Sony’s announcement today that it’s throwing open the doors of its e-book store and reading devices to the ePub standard is certainly good news for consumers. ePub — and open standard developed by the International Digital Publishing Form — is already supported by a growing number of major publishers and a growing number of reading devices. With Sony on board, consumers will have greater flexibility over how they buy and read e-books.
The move is also clearly a bid by Sony to establish itself as the No. 2 in the e-book market behind Amazon’s Kindle before the Barnes & Noble/Plastic Logic alliance comes fully online next year. But the big winner in today’s announcement is Adobe Systems.
While Sony is embracing the open, XML-based ePub standard for delivery and viewing of e-books, those e-books will still come wrapped in copy protection. As part of today’s announcement, Sony said it will scrap its own, proprietary e-book DRM in favor of the more widely supported Adobe Content Server 4 (although the ePub standards has no native DRM the ePub Container format, which bundles e-book content with metadata and other elements for delivery over the Internet, can support third-party DRMs, including Adobe’s).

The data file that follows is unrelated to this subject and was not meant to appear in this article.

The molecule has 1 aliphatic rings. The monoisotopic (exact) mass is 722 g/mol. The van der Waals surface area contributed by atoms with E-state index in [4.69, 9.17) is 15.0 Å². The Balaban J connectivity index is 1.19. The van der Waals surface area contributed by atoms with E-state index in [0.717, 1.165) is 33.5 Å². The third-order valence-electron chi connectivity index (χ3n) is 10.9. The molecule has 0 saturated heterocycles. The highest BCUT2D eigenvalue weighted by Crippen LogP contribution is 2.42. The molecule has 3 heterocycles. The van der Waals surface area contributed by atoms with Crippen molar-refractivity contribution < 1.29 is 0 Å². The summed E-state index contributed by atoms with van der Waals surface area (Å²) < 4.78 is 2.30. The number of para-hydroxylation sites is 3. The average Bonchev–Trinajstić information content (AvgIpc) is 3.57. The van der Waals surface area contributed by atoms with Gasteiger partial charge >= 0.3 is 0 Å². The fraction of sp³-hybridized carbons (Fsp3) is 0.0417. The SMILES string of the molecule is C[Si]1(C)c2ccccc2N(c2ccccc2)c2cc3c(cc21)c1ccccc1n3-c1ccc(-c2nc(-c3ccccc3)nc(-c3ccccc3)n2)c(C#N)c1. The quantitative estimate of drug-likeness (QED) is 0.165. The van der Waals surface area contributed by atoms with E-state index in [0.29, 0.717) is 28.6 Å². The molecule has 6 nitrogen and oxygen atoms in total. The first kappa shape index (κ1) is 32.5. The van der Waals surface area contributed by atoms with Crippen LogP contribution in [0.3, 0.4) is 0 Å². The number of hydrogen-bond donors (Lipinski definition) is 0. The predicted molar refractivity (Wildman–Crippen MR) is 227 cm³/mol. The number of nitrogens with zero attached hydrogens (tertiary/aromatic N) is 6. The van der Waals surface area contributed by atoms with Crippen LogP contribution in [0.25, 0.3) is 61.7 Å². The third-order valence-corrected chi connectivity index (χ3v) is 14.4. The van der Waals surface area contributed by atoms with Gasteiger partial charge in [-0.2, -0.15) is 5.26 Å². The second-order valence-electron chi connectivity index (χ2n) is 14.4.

As Adobe’s GM of ePublishing, Bill McCoy, pointed out in a blog post yesterday, the Sony announcement brings the number of e-book reading devices that are compatible with Adobe’s Server platform to 17, marketed by nine different vendors. Whether by accident or design, the Adobe server system is emerging as the leading e-book publishing and DRM platform after Amazon’s Kindle platform.
Why is that important? As I point out in a report on the e-book market released earlier this month by GigaOM Pro (subscription required), Amazon’s e-book ambitions go beyond simply selling a lot of Kindle devices. Taking a page from Apple’s iTunes playbook, its goal is to establish Kindle as the dominant e-book publishing and distribution platform. And as Apple has amply demonstrated, when you control the platform, you control the value chain, which means you reap a disproportionate share of the value that’s exchanged.
And the best way to maintain control over a platform — again, per Apple — is through the use of proprietary DRM. Like Amazon’s Kindle DRM, the copy protection at the heart of the Content Server platform is proprietary, in that Adobe owns it. Unlike Amazon, however, Adobe’s standard is openly licensable by others. While that still leave Adobe in an enviable position — able to collect licensing fees from both ends of the value chain — it’s clearly a more friendly environment for publishers and consumers than Amazon’s walled-garden approach — and may be publishers’ best bet to avoid getting trapped by Amazon the way the record companies were by Apple.
Interestingly, the odd man out here could be Barnes & Noble. The B&N eBookstore supports the ePub standard, but for now it’s sticking with its own DRM system rather than adopting the Adobe platform. Barnes & Noble was undoubtedly hoping to position itself as the industry’s best alternative to Amazon, but it may just have been outmaneuvered by Sony/Adobe. Two contending platforms is good for business. Three just might be a crowd.